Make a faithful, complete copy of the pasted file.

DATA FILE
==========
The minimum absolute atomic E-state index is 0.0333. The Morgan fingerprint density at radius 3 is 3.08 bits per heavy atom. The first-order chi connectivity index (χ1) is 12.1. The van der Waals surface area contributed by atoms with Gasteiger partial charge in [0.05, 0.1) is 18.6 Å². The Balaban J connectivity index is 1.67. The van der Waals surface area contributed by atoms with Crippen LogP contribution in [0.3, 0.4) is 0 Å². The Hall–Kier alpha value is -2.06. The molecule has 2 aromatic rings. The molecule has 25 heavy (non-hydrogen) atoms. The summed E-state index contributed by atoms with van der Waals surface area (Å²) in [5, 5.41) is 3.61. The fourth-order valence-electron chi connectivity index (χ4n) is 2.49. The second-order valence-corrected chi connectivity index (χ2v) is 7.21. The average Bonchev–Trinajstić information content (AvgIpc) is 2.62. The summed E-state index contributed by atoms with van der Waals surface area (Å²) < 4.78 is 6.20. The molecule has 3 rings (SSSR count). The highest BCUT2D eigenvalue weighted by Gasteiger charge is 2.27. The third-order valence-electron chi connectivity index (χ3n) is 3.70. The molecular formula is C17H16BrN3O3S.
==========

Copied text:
The minimum absolute atomic E-state index is 0.0333. The Morgan fingerprint density at radius 3 is 3.08 bits per heavy atom. The first-order chi connectivity index (χ1) is 12.1. The van der Waals surface area contributed by atoms with Gasteiger partial charge in [0.05, 0.1) is 18.6 Å². The Balaban J connectivity index is 1.67. The van der Waals surface area contributed by atoms with Crippen LogP contribution in [0.3, 0.4) is 0 Å². The Hall–Kier alpha value is -2.06. The molecule has 2 aromatic rings. The molecule has 25 heavy (non-hydrogen) atoms. The summed E-state index contributed by atoms with van der Waals surface area (Å²) in [5, 5.41) is 3.61. The fourth-order valence-electron chi connectivity index (χ4n) is 2.49. The second-order valence-corrected chi connectivity index (χ2v) is 7.21. The average Bonchev–Trinajstić information content (AvgIpc) is 2.62. The summed E-state index contributed by atoms with van der Waals surface area (Å²) < 4.78 is 6.20. The molecule has 3 rings (SSSR count). The highest BCUT2D eigenvalue weighted by Gasteiger charge is 2.27. The third-order valence-electron chi connectivity index (χ3n) is 3.70. The molecular formula is C17H16BrN3O3S.